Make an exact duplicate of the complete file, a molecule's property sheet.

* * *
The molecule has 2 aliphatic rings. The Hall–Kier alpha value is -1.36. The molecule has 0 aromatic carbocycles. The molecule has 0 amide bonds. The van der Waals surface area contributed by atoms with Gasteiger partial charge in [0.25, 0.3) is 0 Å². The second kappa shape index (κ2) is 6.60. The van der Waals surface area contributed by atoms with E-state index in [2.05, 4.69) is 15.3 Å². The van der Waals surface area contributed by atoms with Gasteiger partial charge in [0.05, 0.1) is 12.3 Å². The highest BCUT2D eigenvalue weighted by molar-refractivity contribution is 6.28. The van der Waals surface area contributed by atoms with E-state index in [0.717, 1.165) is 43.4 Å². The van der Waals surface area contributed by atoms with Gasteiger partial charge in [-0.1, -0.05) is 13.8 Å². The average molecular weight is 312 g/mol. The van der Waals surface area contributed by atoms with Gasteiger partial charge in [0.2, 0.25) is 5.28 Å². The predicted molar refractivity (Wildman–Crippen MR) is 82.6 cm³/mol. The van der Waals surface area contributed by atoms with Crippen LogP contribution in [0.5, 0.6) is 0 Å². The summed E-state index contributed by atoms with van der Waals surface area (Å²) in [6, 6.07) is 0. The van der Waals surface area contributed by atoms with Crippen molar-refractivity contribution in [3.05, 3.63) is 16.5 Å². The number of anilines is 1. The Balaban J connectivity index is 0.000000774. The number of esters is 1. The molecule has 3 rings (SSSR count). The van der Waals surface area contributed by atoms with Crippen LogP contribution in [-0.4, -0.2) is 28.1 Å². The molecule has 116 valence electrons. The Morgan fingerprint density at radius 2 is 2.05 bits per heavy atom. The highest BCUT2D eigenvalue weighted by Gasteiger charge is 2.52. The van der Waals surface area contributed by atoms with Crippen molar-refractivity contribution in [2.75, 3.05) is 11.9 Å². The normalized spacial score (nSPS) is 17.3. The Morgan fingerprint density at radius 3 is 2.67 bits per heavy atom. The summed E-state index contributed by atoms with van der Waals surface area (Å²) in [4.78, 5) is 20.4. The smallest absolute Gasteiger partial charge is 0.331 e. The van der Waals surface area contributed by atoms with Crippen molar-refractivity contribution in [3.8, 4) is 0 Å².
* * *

The molecule has 2 aliphatic rings. The Hall–Kier alpha value is -1.36. The molecule has 0 aromatic carbocycles. The molecule has 0 amide bonds. The van der Waals surface area contributed by atoms with Gasteiger partial charge in [0.25, 0.3) is 0 Å². The second kappa shape index (κ2) is 6.60. The van der Waals surface area contributed by atoms with E-state index in [2.05, 4.69) is 15.3 Å². The van der Waals surface area contributed by atoms with Gasteiger partial charge in [0.05, 0.1) is 12.3 Å². The highest BCUT2D eigenvalue weighted by molar-refractivity contribution is 6.28. The van der Waals surface area contributed by atoms with E-state index in [0.717, 1.165) is 43.4 Å². The van der Waals surface area contributed by atoms with Gasteiger partial charge in [-0.1, -0.05) is 13.8 Å². The average molecular weight is 312 g/mol. The van der Waals surface area contributed by atoms with Gasteiger partial charge in [0.2, 0.25) is 5.28 Å². The predicted molar refractivity (Wildman–Crippen MR) is 82.6 cm³/mol. The van der Waals surface area contributed by atoms with Crippen LogP contribution in [0.5, 0.6) is 0 Å². The summed E-state index contributed by atoms with van der Waals surface area (Å²) in [6, 6.07) is 0. The van der Waals surface area contributed by atoms with Crippen molar-refractivity contribution in [3.05, 3.63) is 16.5 Å². The number of anilines is 1. The Balaban J connectivity index is 0.000000774. The number of esters is 1. The molecule has 3 rings (SSSR count). The van der Waals surface area contributed by atoms with Crippen LogP contribution in [-0.4, -0.2) is 28.1 Å². The molecule has 116 valence electrons. The Morgan fingerprint density at radius 2 is 2.05 bits per heavy atom. The highest BCUT2D eigenvalue weighted by Gasteiger charge is 2.52. The van der Waals surface area contributed by atoms with Crippen molar-refractivity contribution in [2.75, 3.05) is 11.9 Å². The normalized spacial score (nSPS) is 17.3. The Morgan fingerprint density at radius 3 is 2.67 bits per heavy atom. The summed E-state index contributed by atoms with van der Waals surface area (Å²) in [4.78, 5) is 20.4. The smallest absolute Gasteiger partial charge is 0.331 e. The van der Waals surface area contributed by atoms with Crippen molar-refractivity contribution in [3.8, 4) is 0 Å².